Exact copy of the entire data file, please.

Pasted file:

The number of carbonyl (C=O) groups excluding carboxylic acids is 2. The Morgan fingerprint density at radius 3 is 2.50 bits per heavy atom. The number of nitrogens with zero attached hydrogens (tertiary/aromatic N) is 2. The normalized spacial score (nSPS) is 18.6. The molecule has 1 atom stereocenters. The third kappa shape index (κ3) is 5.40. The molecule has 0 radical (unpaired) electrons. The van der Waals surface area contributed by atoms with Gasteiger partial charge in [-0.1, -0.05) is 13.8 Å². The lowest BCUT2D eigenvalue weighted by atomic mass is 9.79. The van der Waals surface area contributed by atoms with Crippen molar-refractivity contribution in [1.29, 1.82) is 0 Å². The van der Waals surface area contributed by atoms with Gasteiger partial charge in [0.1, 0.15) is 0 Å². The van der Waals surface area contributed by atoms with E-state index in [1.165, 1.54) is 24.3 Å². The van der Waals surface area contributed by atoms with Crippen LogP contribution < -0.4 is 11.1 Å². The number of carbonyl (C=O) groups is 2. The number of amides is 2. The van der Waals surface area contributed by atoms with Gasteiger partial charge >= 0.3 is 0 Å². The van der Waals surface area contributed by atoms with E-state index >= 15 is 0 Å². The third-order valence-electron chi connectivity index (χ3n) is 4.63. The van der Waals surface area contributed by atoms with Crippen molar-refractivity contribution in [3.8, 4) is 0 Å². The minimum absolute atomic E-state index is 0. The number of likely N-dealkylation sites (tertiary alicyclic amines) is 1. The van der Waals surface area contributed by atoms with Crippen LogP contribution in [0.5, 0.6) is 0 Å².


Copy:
The number of carbonyl (C=O) groups excluding carboxylic acids is 2. The Morgan fingerprint density at radius 3 is 2.50 bits per heavy atom. The number of nitrogens with zero attached hydrogens (tertiary/aromatic N) is 2. The normalized spacial score (nSPS) is 18.6. The molecule has 1 atom stereocenters. The third kappa shape index (κ3) is 5.40. The molecule has 0 radical (unpaired) electrons. The van der Waals surface area contributed by atoms with Gasteiger partial charge in [-0.1, -0.05) is 13.8 Å². The lowest BCUT2D eigenvalue weighted by atomic mass is 9.79. The van der Waals surface area contributed by atoms with Crippen molar-refractivity contribution in [1.29, 1.82) is 0 Å². The van der Waals surface area contributed by atoms with Gasteiger partial charge in [0.1, 0.15) is 0 Å². The van der Waals surface area contributed by atoms with E-state index in [1.165, 1.54) is 24.3 Å². The van der Waals surface area contributed by atoms with Crippen LogP contribution < -0.4 is 11.1 Å². The number of carbonyl (C=O) groups is 2. The number of amides is 2. The van der Waals surface area contributed by atoms with Gasteiger partial charge >= 0.3 is 0 Å². The van der Waals surface area contributed by atoms with E-state index >= 15 is 0 Å². The third-order valence-electron chi connectivity index (χ3n) is 4.63. The van der Waals surface area contributed by atoms with Crippen molar-refractivity contribution in [3.8, 4) is 0 Å². The minimum absolute atomic E-state index is 0. The number of likely N-dealkylation sites (tertiary alicyclic amines) is 1. The van der Waals surface area contributed by atoms with Crippen LogP contribution in [0.5, 0.6) is 0 Å².